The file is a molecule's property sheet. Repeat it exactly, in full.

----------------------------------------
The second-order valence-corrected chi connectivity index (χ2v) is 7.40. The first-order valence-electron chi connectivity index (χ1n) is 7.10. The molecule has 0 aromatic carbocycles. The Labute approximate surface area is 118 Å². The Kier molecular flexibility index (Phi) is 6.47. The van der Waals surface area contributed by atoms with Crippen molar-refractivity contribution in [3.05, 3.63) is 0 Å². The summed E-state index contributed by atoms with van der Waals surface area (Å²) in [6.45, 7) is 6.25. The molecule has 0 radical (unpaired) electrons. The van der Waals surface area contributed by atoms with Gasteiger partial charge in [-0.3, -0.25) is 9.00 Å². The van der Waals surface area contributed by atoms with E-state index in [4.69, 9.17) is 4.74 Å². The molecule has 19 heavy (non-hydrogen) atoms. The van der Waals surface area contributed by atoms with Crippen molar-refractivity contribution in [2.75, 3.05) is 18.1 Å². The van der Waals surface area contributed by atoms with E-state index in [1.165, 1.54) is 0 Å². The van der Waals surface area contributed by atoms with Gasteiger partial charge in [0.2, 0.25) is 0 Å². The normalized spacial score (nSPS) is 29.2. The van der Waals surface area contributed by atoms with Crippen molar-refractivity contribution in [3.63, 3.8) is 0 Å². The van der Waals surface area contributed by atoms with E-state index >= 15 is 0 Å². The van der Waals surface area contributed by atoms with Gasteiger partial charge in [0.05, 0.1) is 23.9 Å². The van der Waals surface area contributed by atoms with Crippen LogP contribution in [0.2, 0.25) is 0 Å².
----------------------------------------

The second-order valence-corrected chi connectivity index (χ2v) is 7.40. The first-order valence-electron chi connectivity index (χ1n) is 7.10. The molecule has 0 aromatic carbocycles. The Labute approximate surface area is 118 Å². The Kier molecular flexibility index (Phi) is 6.47. The van der Waals surface area contributed by atoms with Crippen molar-refractivity contribution in [3.05, 3.63) is 0 Å². The summed E-state index contributed by atoms with van der Waals surface area (Å²) in [6.45, 7) is 6.25. The molecule has 0 radical (unpaired) electrons. The van der Waals surface area contributed by atoms with Gasteiger partial charge in [-0.3, -0.25) is 9.00 Å². The van der Waals surface area contributed by atoms with E-state index in [4.69, 9.17) is 4.74 Å². The molecule has 19 heavy (non-hydrogen) atoms. The van der Waals surface area contributed by atoms with Crippen molar-refractivity contribution in [2.75, 3.05) is 18.1 Å². The van der Waals surface area contributed by atoms with E-state index in [1.165, 1.54) is 0 Å². The van der Waals surface area contributed by atoms with Gasteiger partial charge in [0.2, 0.25) is 0 Å². The normalized spacial score (nSPS) is 29.2. The van der Waals surface area contributed by atoms with Crippen molar-refractivity contribution in [3.63, 3.8) is 0 Å². The van der Waals surface area contributed by atoms with E-state index >= 15 is 0 Å². The van der Waals surface area contributed by atoms with Gasteiger partial charge in [0.05, 0.1) is 23.9 Å². The van der Waals surface area contributed by atoms with Crippen LogP contribution in [0.2, 0.25) is 0 Å².